Hawks’ Omari Spellman inspires kids to find their voice through poetry

Photo: A.R. Shaw

The gymnasium was filled with dozens of  children who were excited to be in the presence of professional basketball player Omari Spellman. Smiles covered their faces as the students played games with the 21-year-old power forward.

Spellman, an Atlanta Hawks rookie,  hosted a poetry workshop for 60 middle and high school students on Dec. 4, 2018, at Gresham Park Rec Center. He assisted the students on writing poetry and detailed his history with the craft.

The Cleveland, Ohio, native attended Villanova University before he was drafted by the Hawks this summer. Since arriving in Atlanta, he’s been building chemistry with his teammates and getting involved with his new community.

Spellman said it’s important to be an active member of the community in which he resides. On this particular day, he participated in the Hawks Poetry Workshop, which gave the youth a platform to express themselves through the art. The event was facilitated by VOX Teen Communications.

Photo: A.R. Shaw

During the workshop, The students participated in fun activities and icebreakers with Spellman to get their creative juices flowing before they started writing. They were asked to write down something that was a issue in the world and to express themselves.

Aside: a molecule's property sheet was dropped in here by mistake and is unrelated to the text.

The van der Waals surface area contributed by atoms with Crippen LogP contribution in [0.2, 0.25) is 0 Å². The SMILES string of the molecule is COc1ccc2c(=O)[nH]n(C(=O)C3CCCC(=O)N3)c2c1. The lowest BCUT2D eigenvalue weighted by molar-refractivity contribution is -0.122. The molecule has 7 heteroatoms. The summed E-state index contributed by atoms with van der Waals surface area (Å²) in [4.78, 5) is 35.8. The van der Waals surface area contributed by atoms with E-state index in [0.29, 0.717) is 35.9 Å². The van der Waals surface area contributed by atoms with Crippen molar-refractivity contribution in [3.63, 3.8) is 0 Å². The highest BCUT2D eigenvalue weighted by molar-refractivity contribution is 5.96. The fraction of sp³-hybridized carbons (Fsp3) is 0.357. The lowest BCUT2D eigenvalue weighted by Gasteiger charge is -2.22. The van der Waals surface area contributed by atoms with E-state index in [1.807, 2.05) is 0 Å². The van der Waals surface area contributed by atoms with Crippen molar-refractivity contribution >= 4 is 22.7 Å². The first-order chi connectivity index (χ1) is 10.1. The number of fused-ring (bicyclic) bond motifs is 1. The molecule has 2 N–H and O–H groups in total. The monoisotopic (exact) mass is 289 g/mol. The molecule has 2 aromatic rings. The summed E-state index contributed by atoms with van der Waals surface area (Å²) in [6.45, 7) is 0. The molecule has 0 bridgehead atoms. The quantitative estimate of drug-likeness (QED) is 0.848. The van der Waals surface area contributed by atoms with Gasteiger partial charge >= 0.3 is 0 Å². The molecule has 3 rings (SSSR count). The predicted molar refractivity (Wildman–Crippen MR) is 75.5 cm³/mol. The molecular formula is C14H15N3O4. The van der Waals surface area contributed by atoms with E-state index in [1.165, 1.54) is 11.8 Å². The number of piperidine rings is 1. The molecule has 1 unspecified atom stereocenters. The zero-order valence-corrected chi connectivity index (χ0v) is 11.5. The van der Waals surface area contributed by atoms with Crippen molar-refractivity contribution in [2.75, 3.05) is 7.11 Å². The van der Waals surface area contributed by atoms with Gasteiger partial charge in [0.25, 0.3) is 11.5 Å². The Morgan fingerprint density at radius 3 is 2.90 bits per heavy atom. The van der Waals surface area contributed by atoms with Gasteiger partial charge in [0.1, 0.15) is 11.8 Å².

Spellman contributed to some of the kids’ poems and offered advice on what words to use to describe their emotions. “

You got to let young kids know that they can be themselves at all times. And whatever they are feeling or want to talk or write about, they have the right,” he said.

When asked how he got his start in poetry, Spellman said, “In eighth grade, I was exposed to the art and I was fascinated on how they can make words say whatever they wanted them to. That was something I was trying to do. I just became better at it as I got older.”  

Hawks’ center Miles Plumlee also visited the facility to greet the kids and to participate

At the conclusion of the event, Spellman performed an original poem for the kids that was heartfelt about freedom. Some of the kids in attendance performed their poems and they were able to have one-on-one conversations with Spellman.

He spoke about how he continues to use poetry as an outlet to express his feelings today while being in the NBA because of some of the vices he faces. When asked how he evolved as a poet, he answered, “I still use poetry today in the same ways,” Spellman shared. “My poems are a little more sophisticated now. Even though I’m older and in the NBA, it’s such a glamorous lifestyle, it has its problems and struggles people don’t get to see. At the end of the day, I have issues I need to resolve from within myself and poetry is how I go about doing it.”

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